The fishing's fine again at Greenbrier Lake

March 25, 2000|By RICHARD F. BELISLE

GREENBRIER - The string of three fat rainbow trout that Mike Demart and Charles Brust were showing off Saturday afternoon offered evidence the fishing is good again at Greenbrier Lake.

The lake was drained 18 months ago so crews at Greenbrier State Park on U.S. 40 between Hagerstown and Frederick, Md., could repair a 35-year-old control valve. After that, last year's dry weather never brought enough rain to return the lake water to its normal level.

While fishing was not banned, the low water discouraged sportsmen and forced park officials to ban swimming for the summer. Park attendance dropped by more than half, to about 200,000 visitors, officials said. Revenue also dropped.

The fish survived the drought in a 9-foot deep, three-acre pool.

This winter's snows and spring rains returned the lake to its proper level.

Fishing was banned last week while crews dumped an estimated 3,500 trout into the lake for the 2000 fishing season.


Demart's and Brust's catch of rainbows were among those.

Brust, 23, of Frederick, Md., said he's glad the lake is back to normal.

"I used to fish here a lot. I work in Boonsboro so I can swing by here on the way home from work," he said.

Diane Grines, 39, of Frederick, and her son, Kevin, 6, were walking along the beach carrying their fishing poles. They had had no luck.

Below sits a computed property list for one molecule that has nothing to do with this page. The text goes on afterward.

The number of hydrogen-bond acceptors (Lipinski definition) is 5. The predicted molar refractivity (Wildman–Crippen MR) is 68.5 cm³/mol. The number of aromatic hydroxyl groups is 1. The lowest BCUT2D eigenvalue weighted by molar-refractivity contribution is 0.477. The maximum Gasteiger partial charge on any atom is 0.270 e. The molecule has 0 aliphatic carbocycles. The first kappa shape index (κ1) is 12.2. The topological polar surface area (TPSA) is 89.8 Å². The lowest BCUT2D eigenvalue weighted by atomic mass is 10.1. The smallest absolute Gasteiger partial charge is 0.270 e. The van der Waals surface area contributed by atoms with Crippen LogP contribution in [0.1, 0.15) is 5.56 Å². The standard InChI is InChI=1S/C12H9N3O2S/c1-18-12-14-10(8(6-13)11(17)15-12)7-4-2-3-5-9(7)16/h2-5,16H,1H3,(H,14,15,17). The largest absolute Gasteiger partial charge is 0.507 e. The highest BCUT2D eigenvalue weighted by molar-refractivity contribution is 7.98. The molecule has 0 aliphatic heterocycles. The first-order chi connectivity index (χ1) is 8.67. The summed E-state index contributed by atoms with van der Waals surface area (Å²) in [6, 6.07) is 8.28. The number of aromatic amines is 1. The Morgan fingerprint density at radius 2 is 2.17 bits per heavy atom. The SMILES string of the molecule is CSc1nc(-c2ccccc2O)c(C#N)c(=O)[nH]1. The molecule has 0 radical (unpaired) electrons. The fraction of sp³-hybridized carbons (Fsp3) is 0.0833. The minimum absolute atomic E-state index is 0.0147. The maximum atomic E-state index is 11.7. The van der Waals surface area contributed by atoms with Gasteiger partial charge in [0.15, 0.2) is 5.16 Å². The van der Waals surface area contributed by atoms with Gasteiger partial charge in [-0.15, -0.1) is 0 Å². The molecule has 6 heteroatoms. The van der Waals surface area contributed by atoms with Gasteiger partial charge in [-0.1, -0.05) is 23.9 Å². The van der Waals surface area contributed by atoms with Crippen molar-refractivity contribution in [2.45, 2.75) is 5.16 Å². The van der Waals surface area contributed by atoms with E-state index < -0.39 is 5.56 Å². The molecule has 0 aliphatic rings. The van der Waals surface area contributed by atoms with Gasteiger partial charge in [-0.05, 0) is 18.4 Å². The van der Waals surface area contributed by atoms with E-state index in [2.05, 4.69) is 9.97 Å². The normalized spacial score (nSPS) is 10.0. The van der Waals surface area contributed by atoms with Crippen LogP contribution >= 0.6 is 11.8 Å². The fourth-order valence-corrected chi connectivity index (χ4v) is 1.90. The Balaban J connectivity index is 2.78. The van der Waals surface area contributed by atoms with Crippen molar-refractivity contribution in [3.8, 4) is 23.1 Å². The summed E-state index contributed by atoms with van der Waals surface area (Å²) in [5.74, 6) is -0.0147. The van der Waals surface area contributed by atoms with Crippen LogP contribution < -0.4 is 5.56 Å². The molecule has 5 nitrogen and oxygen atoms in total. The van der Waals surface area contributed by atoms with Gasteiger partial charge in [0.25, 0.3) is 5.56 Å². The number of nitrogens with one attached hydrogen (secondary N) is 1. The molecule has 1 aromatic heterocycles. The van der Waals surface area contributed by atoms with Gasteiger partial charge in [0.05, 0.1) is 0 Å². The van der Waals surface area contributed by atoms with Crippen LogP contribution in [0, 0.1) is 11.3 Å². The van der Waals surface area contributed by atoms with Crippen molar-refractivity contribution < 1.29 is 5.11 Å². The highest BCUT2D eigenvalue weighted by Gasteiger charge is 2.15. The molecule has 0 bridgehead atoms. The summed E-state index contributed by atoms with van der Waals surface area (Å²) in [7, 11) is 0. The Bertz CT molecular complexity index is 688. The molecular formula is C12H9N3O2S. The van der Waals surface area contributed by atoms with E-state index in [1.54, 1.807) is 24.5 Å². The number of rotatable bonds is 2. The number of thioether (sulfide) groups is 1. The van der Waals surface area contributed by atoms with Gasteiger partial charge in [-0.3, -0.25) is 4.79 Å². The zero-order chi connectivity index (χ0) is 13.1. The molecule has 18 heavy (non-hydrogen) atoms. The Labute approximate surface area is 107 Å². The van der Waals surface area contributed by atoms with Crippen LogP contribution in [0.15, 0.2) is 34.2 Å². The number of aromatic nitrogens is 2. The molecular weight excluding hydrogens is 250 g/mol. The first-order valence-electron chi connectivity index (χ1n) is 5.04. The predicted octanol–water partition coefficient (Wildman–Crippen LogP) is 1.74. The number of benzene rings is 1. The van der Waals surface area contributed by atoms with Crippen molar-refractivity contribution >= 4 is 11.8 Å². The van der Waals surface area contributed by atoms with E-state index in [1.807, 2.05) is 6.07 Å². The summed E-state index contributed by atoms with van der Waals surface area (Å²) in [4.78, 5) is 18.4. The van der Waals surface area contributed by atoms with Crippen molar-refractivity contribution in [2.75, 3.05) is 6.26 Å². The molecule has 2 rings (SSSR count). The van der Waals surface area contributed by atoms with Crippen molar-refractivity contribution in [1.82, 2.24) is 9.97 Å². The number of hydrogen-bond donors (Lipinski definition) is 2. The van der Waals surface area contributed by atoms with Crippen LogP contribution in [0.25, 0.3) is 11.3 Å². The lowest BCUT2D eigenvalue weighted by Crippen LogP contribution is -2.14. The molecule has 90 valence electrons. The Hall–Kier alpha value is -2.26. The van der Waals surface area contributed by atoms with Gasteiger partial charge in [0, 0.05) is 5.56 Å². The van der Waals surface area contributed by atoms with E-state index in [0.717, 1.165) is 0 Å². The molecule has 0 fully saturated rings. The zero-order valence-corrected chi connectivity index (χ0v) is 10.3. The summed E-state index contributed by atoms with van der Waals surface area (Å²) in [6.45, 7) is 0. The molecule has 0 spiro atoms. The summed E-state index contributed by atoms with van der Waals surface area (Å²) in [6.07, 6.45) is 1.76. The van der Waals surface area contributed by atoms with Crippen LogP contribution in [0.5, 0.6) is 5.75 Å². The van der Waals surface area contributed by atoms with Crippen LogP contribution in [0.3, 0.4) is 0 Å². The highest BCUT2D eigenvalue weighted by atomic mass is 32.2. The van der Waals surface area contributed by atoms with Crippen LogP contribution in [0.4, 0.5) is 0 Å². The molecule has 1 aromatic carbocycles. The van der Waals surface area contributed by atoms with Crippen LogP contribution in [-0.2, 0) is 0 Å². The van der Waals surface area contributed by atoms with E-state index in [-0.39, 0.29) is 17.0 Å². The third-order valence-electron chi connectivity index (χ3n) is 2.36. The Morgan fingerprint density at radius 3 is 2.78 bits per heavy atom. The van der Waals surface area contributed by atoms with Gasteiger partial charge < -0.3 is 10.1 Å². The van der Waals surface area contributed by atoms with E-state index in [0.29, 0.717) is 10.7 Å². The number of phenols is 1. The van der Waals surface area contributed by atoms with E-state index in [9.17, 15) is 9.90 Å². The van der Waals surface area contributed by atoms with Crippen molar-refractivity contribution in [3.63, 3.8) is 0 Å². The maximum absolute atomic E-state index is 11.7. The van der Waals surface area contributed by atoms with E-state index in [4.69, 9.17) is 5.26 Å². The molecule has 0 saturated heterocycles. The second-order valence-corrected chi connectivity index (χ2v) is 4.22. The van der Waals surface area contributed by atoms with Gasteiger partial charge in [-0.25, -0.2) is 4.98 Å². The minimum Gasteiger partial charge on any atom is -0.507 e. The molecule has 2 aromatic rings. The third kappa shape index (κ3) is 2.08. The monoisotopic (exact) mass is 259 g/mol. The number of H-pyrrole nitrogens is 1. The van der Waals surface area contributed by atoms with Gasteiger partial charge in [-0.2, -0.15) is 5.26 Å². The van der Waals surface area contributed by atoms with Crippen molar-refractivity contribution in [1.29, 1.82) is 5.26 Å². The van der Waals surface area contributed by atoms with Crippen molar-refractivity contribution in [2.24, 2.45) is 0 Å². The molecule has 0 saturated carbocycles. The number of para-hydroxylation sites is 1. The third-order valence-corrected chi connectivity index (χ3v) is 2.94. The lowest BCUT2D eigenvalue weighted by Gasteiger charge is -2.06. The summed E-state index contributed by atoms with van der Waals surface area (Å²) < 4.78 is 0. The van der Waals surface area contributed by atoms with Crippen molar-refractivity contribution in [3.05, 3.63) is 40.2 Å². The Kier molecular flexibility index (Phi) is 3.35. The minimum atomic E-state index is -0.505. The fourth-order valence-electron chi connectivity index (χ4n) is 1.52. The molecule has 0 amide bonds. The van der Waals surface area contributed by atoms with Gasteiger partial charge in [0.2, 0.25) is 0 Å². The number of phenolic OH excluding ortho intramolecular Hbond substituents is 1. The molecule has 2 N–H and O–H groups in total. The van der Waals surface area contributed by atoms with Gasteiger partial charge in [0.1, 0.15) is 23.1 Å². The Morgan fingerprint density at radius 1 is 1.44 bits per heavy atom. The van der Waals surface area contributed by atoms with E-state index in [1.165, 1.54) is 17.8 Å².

"Nobody around us was catching anything either," she said.

She said she's glad the lake is back.

"We spend a lot of time fishing and swimming here. He has a ball," Grines said.

Kevin was more interested in batting stones into the water with an empty plastic soda bottle than he was in fishing.

"He can only sit so long, He gets fidgety," Grines said.

David Spurling, 54, of Ellicott City, Md., had three lines in the water baited with a peanut-butter like substance he called Powerbait.

"It's about time," he said of the lake's return to normalcy.

"I missed this place last year," he said. "It's a favorite spot.

"Opening day is a spring ritual. It marks the opening of spring for me," Spurling said.

"I didn't know how the lake was going to be, but it's as nice as it's been in years."

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